We also get lost in the present or the future when we have anxiety. For example, you may be worried about an upcoming event, or ruminating over a mistake you made in the past. When you practice mindfulness, you stay in the present moment. You realize that right now, you’re simply where you are, reading this article. Nothing bad is happening right now. You can take your mind out of the past and the future, and bring it back to this moment, right now.

Remember that when you feel stressed or anxious, your sympathetic nervous system is in control, which causes all sorts of biological changes. When you practice mindfulness meditation, you activate your parasympathetic nervous system — which makes you feel more relaxed. You let your body know that you’re not in danger. In this way, mindfulness meditation biologically cancels out the effects of anxiety on your body.

Mindfulness and Anxiety: How to Get Started

Practicing mindfulness is simple. To get started, all you need to do is to fully and intentionally focus on what you’re doing right now in the present moment. Although the instructions are simple, this is harder than it sounds — so here are some more specific practices you can start with.

Mindfulness of the breath

Many people start practicing mindfulness by focusing on their breathing. To begin, find a comfortable seated position. Don’t slouch, but don’t sit so straight that your back starts to hurt. You may sit on a cushion or on a chair. If you wish to, close your eyes. If not, find a soft gaze by slightly closing your eyes.

Now, bring your attention to your breath. You don’t need to alter or try to control your breath in any way. Don’t force yourself to breathe any deeper than you normally would. Simply pay attention to the breath. Some people anchor their awareness to their nostrils, where they can feel the air going in and out, but you might choose to be present with the air as it enters your throat or your lungs.

Simply keep your attention on your breath. Right now, you’re just sitting and breathing. When you notice that your mind is thinking about something else that’s not your breath, just notice it non-judgmentally. Notice that you’re thinking, but then bring your awareness back to your breath. You don’t need to force anything.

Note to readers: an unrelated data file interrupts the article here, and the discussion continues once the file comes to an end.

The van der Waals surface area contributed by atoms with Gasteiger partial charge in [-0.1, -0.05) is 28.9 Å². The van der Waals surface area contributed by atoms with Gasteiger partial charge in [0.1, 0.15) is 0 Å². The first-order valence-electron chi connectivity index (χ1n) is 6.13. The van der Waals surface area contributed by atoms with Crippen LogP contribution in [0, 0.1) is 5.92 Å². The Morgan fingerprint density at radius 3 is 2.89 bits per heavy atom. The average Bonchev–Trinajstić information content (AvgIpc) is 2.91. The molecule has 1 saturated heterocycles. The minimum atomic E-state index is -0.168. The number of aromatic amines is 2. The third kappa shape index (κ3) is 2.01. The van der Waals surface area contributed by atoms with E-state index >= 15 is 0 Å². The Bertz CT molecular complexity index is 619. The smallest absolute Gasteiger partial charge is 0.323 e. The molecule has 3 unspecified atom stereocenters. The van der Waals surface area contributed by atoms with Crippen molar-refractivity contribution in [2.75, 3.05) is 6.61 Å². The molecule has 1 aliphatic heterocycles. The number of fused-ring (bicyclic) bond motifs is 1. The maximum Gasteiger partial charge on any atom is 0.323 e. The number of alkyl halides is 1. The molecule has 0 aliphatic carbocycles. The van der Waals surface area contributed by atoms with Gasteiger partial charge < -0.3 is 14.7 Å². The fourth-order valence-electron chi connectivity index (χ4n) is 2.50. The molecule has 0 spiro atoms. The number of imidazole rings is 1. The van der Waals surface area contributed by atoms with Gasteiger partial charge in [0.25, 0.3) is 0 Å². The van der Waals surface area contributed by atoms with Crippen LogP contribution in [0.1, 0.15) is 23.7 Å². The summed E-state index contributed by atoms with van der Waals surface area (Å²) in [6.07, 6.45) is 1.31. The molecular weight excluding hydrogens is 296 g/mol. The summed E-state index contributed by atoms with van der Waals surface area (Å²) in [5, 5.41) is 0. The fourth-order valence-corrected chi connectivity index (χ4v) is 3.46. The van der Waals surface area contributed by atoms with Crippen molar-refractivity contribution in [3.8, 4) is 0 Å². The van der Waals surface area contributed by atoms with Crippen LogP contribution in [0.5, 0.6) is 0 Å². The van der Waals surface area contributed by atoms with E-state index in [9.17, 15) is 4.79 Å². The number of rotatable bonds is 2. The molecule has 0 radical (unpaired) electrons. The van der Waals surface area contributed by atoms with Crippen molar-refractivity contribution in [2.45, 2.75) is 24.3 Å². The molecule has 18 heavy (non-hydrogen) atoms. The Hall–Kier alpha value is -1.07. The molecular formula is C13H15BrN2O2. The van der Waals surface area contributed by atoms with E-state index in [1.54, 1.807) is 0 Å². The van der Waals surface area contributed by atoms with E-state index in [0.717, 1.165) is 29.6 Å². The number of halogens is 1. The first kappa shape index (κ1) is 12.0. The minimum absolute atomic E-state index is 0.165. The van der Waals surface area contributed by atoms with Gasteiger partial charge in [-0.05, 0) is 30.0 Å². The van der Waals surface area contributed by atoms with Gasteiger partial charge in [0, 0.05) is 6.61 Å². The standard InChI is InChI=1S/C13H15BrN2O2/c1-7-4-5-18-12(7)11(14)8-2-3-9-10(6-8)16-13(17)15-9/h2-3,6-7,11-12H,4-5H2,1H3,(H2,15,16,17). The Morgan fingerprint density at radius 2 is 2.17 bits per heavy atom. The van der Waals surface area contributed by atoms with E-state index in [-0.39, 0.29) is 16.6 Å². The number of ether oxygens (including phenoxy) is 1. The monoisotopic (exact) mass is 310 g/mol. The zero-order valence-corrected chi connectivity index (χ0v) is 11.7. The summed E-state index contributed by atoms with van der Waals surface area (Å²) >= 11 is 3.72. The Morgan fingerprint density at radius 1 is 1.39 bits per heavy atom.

Practice this for several minutes each day to start feeling the benefits of mindfulness.

Eating meditation

Another great opportunity to practice mindfulness is during meals. Often, we eat mindlessly. When you eat mindfully, you are fully present with each bite and flavor. Try practicing mindfulness each time you eat. Instead of reaching for the next bite while you still have food in your mouth, put your fork down. Chew your food thoughtfully, being completely present with every flavor you can detect.

Really try to taste the food, instead of just inhaling it mindlessly. Notice how full you’re getting as you take in more food. When you feel satisfied, stop eating. Mindful eating can help you bring the practice of mindfulness outside of your meditation sessions. It may be especially helpful if your anxiety diagnosis affects your eating habits.

When you notice how mindfulness and anxiety are related to the physical sensations in your body, it allows you to make choices about where to focus your attention. Having awareness can help you manage your anxiety better and do more of the things you love without being weighed down by worry.

Mental Health Center in San Antonio

If you need support for your anxiety, our team at Genesis Behavioral Health is here to walk with you every step of the way. Whether it’s helping you with mindfulness skills or offering another intervention, we can help you start tackling your anxiety and work towards recovery. Mindfulness and anxiety are interconnected. It’s all about what you choose to pay attention to. A mental health center like Genesis can help you think through how your anxiety is impacting you so that you are able to be more present in your day-to-day life.

If you’re in the San Antonio area, give our office a call today for more information on how we can help.

Phone: 210-404-9696

Email: intake@gbh.health